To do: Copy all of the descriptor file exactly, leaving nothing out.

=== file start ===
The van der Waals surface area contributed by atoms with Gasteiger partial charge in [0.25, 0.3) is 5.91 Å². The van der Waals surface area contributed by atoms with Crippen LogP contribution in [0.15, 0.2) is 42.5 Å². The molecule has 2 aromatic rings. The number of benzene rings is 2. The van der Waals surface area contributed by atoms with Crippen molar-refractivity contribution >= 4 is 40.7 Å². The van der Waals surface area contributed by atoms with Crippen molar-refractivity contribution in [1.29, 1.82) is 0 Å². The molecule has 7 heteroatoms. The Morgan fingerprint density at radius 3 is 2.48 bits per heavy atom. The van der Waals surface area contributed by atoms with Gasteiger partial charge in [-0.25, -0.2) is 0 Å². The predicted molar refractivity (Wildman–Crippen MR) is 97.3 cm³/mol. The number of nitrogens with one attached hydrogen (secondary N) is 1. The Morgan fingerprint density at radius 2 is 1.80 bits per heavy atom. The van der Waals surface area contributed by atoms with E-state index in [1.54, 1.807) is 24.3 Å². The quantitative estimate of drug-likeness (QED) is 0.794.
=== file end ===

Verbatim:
The van der Waals surface area contributed by atoms with Gasteiger partial charge in [0.25, 0.3) is 5.91 Å². The van der Waals surface area contributed by atoms with Crippen LogP contribution in [0.15, 0.2) is 42.5 Å². The molecule has 2 aromatic rings. The number of benzene rings is 2. The van der Waals surface area contributed by atoms with Crippen molar-refractivity contribution >= 4 is 40.7 Å². The van der Waals surface area contributed by atoms with Crippen molar-refractivity contribution in [1.29, 1.82) is 0 Å². The molecule has 7 heteroatoms. The Morgan fingerprint density at radius 3 is 2.48 bits per heavy atom. The van der Waals surface area contributed by atoms with Gasteiger partial charge in [-0.25, -0.2) is 0 Å². The predicted molar refractivity (Wildman–Crippen MR) is 97.3 cm³/mol. The number of nitrogens with one attached hydrogen (secondary N) is 1. The Morgan fingerprint density at radius 2 is 1.80 bits per heavy atom. The van der Waals surface area contributed by atoms with E-state index in [1.54, 1.807) is 24.3 Å². The quantitative estimate of drug-likeness (QED) is 0.794.